Now if we wanted to write a function that would email everyone in our system, it’s not hard at all! We extend our effect types for both Email and Database. The Database function will retrieve all the subscribers in our system. Meanwhile the Email effect will send the specified email to the whole list.

data Database a where
  RegisterUser :: Text -> Database ()
  RetrieveSubscribers :: Database [Text]

data Email a where
  SendSubscribeEmail :: Text -> Email (Either String ())
  -- First parameter is (Subject line, Text content, HTML Context)
    :: (Text, ByteString, Maybe ByteString)
    -> [Text]
    -> Email (Either String ())

And combining these just requires using both effects:

sendEmailToList :: (Member Email r, Member Database r) => ByteString -> ByteString -> Eff r ()
sendEmailToList = do
  list <- retrieveSubscribers
  void $ sendEmailToList list

Notice the absence of any lift calls! This is one of the cool strengths of Eff.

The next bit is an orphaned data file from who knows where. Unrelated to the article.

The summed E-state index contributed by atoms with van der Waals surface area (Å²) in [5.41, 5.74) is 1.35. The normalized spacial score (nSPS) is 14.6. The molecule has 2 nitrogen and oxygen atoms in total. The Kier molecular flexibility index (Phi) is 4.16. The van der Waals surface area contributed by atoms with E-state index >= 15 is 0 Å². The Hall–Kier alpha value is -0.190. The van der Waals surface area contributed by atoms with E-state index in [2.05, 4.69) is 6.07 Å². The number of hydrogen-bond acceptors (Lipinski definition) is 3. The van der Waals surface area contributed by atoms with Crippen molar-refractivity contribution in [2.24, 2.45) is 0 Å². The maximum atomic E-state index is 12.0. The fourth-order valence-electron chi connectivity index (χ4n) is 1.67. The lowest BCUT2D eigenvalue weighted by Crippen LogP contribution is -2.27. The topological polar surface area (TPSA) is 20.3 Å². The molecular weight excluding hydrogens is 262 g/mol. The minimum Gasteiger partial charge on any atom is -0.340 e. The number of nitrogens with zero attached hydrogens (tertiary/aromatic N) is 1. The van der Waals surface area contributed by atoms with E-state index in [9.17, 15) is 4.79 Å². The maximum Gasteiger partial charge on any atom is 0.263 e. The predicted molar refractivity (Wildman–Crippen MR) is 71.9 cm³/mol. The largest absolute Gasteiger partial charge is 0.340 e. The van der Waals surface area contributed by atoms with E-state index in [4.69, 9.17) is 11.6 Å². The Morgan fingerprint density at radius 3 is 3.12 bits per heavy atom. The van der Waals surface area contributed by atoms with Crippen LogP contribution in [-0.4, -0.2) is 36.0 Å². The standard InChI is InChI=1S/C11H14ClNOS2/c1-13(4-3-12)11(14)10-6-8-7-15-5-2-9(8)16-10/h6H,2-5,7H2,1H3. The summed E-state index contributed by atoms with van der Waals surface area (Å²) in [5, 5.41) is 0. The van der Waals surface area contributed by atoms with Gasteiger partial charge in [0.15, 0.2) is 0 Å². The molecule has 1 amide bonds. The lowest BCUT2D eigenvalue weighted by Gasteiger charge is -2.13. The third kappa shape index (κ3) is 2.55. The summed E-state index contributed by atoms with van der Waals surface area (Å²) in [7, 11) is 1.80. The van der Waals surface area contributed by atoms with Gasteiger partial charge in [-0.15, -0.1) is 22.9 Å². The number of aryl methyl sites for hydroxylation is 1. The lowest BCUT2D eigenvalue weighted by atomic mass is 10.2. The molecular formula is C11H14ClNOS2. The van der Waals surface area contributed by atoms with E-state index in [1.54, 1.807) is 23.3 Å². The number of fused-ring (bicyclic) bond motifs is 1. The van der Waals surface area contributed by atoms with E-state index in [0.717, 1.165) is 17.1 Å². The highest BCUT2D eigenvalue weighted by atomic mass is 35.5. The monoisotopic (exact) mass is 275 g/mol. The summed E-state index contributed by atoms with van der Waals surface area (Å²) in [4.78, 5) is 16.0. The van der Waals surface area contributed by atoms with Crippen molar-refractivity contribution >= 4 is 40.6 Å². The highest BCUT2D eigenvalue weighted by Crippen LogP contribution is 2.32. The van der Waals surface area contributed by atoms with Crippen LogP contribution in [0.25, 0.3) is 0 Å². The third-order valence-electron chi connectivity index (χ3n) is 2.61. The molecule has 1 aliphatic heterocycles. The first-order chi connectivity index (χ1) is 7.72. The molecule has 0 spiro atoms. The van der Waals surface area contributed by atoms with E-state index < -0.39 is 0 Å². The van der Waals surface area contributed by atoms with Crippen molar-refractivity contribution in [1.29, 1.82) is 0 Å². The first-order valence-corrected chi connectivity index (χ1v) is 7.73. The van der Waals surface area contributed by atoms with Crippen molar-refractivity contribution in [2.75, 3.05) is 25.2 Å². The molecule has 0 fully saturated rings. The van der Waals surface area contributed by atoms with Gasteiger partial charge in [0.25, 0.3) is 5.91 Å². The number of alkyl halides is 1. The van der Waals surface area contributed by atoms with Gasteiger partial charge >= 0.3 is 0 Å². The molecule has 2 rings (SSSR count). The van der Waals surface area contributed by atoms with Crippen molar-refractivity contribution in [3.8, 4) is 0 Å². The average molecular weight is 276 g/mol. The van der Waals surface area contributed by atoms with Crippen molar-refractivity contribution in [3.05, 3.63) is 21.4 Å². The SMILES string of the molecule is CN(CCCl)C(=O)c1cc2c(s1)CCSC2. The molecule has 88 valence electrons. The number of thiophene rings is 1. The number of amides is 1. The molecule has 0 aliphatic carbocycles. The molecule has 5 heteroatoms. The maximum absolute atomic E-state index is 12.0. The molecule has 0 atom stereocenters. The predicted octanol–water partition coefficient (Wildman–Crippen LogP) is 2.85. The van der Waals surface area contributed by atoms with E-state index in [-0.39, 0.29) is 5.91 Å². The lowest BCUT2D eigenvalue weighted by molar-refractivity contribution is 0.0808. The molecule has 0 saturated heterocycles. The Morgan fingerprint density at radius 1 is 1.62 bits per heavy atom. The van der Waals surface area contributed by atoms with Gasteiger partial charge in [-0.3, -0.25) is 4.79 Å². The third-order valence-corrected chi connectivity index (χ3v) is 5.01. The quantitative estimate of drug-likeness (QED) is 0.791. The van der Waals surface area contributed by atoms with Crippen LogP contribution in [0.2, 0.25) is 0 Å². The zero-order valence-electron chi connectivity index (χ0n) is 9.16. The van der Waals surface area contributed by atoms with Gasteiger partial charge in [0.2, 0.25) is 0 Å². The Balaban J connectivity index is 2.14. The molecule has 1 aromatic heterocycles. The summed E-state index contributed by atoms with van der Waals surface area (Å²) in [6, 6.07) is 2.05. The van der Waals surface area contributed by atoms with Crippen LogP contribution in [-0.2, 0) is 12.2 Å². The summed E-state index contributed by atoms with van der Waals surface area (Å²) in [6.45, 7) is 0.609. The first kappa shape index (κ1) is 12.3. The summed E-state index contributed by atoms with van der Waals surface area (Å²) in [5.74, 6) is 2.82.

As we’ve seen in this part, sending emails with Haskell isn’t too scary. The Hailgun API is quite intuitive and when you break things down piece by piece and look at the types involved. This article brought together ideas from both compile driven development and the Eff framework. In particular, we can see in this series how convenient it is to separate our effects with Eff so that we aren’t doing a lot of messy lifts. You can now conclude this series by moving onto part 3, where we'll build our own integration with the Mailchimp service!

There’s a lot of advanced material in this series, so if you think you need to backtrack, don’t worry, we’ve got you covered! Our Haskell Web Skills Series will teach you how to use libraries like Persistent for database management and Servant for making an API. For some more libraries you can use to write enhanced Haskell, download our Production Checklist!

If you’ve never programmed in Haskell at all, you should try it out! Download our Haskell Beginner’s Checklist or read our Liftoff Series!